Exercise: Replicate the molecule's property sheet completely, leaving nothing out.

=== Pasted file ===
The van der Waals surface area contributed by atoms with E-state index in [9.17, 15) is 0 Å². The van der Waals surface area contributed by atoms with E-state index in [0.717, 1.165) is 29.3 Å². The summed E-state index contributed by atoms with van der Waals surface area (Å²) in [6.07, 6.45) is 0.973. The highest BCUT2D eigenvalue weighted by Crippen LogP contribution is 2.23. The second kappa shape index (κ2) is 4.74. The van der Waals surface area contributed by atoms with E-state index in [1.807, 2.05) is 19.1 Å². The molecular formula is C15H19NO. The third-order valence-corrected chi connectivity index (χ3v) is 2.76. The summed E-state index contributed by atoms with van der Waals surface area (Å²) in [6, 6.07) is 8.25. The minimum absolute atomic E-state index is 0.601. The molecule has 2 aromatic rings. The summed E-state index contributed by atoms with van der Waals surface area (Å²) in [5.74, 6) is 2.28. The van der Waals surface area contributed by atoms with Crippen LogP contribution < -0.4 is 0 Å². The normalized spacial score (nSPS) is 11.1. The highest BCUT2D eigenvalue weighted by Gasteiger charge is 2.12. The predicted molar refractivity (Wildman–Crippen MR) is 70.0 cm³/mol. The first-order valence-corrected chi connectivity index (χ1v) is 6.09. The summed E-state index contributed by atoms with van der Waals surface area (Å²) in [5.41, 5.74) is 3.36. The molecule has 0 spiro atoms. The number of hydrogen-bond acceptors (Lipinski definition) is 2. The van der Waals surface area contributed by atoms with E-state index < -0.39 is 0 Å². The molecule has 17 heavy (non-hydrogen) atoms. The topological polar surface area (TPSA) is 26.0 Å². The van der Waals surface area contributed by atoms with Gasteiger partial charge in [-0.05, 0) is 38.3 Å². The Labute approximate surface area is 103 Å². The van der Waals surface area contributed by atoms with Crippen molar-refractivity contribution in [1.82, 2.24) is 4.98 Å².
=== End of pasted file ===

The van der Waals surface area contributed by atoms with E-state index in [9.17, 15) is 0 Å². The van der Waals surface area contributed by atoms with E-state index in [0.717, 1.165) is 29.3 Å². The summed E-state index contributed by atoms with van der Waals surface area (Å²) in [6.07, 6.45) is 0.973. The highest BCUT2D eigenvalue weighted by Crippen LogP contribution is 2.23. The second kappa shape index (κ2) is 4.74. The van der Waals surface area contributed by atoms with E-state index in [1.807, 2.05) is 19.1 Å². The molecular formula is C15H19NO. The third-order valence-corrected chi connectivity index (χ3v) is 2.76. The summed E-state index contributed by atoms with van der Waals surface area (Å²) in [6, 6.07) is 8.25. The minimum absolute atomic E-state index is 0.601. The molecule has 2 aromatic rings. The summed E-state index contributed by atoms with van der Waals surface area (Å²) in [5.74, 6) is 2.28. The van der Waals surface area contributed by atoms with Crippen LogP contribution < -0.4 is 0 Å². The normalized spacial score (nSPS) is 11.1. The highest BCUT2D eigenvalue weighted by Gasteiger charge is 2.12. The predicted molar refractivity (Wildman–Crippen MR) is 70.0 cm³/mol. The first-order valence-corrected chi connectivity index (χ1v) is 6.09. The summed E-state index contributed by atoms with van der Waals surface area (Å²) in [5.41, 5.74) is 3.36. The molecule has 0 spiro atoms. The number of hydrogen-bond acceptors (Lipinski definition) is 2. The van der Waals surface area contributed by atoms with E-state index < -0.39 is 0 Å². The molecule has 17 heavy (non-hydrogen) atoms. The topological polar surface area (TPSA) is 26.0 Å². The van der Waals surface area contributed by atoms with Gasteiger partial charge in [-0.05, 0) is 38.3 Å². The Labute approximate surface area is 103 Å². The van der Waals surface area contributed by atoms with Crippen molar-refractivity contribution in [1.82, 2.24) is 4.98 Å².